Next up we speak with Brand Director Marlene Steiner about more “Front of House” subjects like cocktails, distillery events, community initiatives, and of course The Virginia Whisky Experience Tour, a hands-on interactive educational foray into the origins of whisky right here in Nelson County. My favorite part? The antique alcohol still a generous neighbor donated to be a part of the tour. One very similar in appearance to ones mentioned by my Nelson County born-and-bred granddaddy. Another part? A presentation on the effects of Hurricane Camille which devastated this county back in 1969 and actually changed agricultural regulations, causing Nelson to become wet in more ways than one.

Another natural disaster, forest fire, threatened the distillery just last Fall, but thankfully first responders were able to save the business. Nothing was damaged and neighbors stepped up, allowing firefighters onto their property to backburn, minimizing damage. VDC responded by creating their Nelson County First Responders Single Barrel, partnering with local coffee roaster Trager Brothers on this project, and all proceeds were donated to Nelson County First Responders.

“We were just really happy to give back a little bit of love to our first responder teams…we had so many local teams that were on site very quickly…you just think about the amount of energy these people put in because they’re all volunteers and so they’re spending time away from family and friends. They’re so community driven…we’re really just so grateful for that…just their support and everything they did to help us…what better way to give back…we make whisky and we make good whisky.” —Marlene Steiner

The response was so great VDC now plans to do a charity cask every year. Taking potential disaster as an opportunity for community growth. What’s better than that? Another part of caring? Sustainability. Spent grain from the distillery is given to Early Dawn dairy farm for use as feed. Extra CO2, a natural part of the brewing process, is funneled out naturally. An extra step not many other distilleries take. Another aspect is the Partner Program, working with local wineries and cideries like Grace Estate and Potter’s Craft Cider (a past podcast guest) to trade barrels, which add flavors to whiskey, cider, and wine depending on the barrel used.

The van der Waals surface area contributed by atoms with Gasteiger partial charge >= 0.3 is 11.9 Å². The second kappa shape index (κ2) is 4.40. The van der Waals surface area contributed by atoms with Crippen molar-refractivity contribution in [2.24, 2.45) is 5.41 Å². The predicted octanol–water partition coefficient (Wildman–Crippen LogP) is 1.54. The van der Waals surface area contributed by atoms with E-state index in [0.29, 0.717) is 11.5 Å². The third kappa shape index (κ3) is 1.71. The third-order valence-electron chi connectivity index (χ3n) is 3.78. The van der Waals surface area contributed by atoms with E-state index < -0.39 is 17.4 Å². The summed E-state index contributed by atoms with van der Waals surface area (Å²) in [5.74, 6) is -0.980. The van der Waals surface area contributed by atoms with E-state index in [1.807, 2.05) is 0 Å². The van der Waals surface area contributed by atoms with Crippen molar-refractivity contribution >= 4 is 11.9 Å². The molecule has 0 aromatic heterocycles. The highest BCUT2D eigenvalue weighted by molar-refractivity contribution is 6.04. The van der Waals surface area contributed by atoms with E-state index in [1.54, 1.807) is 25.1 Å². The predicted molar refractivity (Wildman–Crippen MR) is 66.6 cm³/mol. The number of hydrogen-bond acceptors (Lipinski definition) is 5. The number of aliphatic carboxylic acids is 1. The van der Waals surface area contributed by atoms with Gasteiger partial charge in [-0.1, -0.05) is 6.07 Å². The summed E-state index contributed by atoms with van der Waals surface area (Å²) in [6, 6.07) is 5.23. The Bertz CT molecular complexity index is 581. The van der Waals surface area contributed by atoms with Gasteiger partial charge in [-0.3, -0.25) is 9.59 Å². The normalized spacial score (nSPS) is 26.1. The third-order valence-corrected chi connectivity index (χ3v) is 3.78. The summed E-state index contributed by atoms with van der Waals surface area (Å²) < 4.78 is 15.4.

As Brand Director, Marlene creates awareness, enthusiasm, and loyalty for the product. She helped construct the Visitor Center, the tour, works in product development, and keeps the team well-staffed and well-educated on hospitality. It shows. Unlike some places, this isn’t a pour and go operation. You always feel welcomed and very knowledgable about what you’re drinking. VDC is working to make sure their story gets out even if you’re enjoying VDC in Boston or Chicago. Why is story important to a brand? What ABC restrictions have caused VDC to create amazingly creative cocktails, furthering the reach of their brand? Listen to learn more.

When the VDC single malt is finally ready in 2019? I’ll be there. Virginia Distillery Company is always an enjoyable, unique experience. From CEO Gareth Moore all the way down to every Guest Experience Associate you can see the enthusiasm and passion for their product. Everyone is friendly and eager to show you why the VDC Virginia Highland Malt Whisky is stellar. You can find Virginia Highland Malt Whiskey at your local ABC store or at the distillery. Get a gorgeous gift basket with a rose gold shaker. Grab some friends and join The Cask Society. Try the whisky-infused chocolates at Gearhart’s (a past podcast guest). Stay tuned for their Whisky Tiki event later this summer. But not before listening to this fantastic episode. Cheers!

SHOW NOTES – Links to resources talked about during the podcast:

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This episode is sponsored by Teej.fm and listeners like you who donated their support at Patreon, who wants every creator in the world to achieve a sustainable income. Thank you.

Enjoy these photos from my tour. I won’t pretend to know all of the steps, so you’ll just have to take The Virginia Whisky Experience tour for yourself. Wish I had Smell-O-Vision for these. Because it was heavenly! Slangevar!